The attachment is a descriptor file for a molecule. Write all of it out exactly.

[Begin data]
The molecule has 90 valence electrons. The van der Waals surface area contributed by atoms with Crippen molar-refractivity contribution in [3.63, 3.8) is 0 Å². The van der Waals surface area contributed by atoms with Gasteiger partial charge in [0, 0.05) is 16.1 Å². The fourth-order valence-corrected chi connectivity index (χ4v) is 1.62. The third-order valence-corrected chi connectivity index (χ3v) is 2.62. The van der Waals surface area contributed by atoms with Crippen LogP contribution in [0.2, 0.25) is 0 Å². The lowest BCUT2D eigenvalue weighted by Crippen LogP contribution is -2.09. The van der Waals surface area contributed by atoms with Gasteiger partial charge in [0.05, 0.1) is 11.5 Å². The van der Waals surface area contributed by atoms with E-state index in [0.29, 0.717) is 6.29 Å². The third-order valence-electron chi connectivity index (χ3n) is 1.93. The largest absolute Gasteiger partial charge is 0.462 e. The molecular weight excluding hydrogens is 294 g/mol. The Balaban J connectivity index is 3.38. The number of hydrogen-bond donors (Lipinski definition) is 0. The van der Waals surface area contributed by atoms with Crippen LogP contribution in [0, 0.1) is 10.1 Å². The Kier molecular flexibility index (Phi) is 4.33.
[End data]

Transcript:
The molecule has 90 valence electrons. The van der Waals surface area contributed by atoms with Crippen molar-refractivity contribution in [3.63, 3.8) is 0 Å². The van der Waals surface area contributed by atoms with Gasteiger partial charge in [0, 0.05) is 16.1 Å². The fourth-order valence-corrected chi connectivity index (χ4v) is 1.62. The third-order valence-corrected chi connectivity index (χ3v) is 2.62. The van der Waals surface area contributed by atoms with Crippen LogP contribution in [0.2, 0.25) is 0 Å². The lowest BCUT2D eigenvalue weighted by Crippen LogP contribution is -2.09. The van der Waals surface area contributed by atoms with Gasteiger partial charge in [0.05, 0.1) is 11.5 Å². The van der Waals surface area contributed by atoms with E-state index in [0.29, 0.717) is 6.29 Å². The third-order valence-electron chi connectivity index (χ3n) is 1.93. The largest absolute Gasteiger partial charge is 0.462 e. The molecular weight excluding hydrogens is 294 g/mol. The Balaban J connectivity index is 3.38. The number of hydrogen-bond donors (Lipinski definition) is 0. The van der Waals surface area contributed by atoms with Crippen LogP contribution in [0, 0.1) is 10.1 Å². The Kier molecular flexibility index (Phi) is 4.33.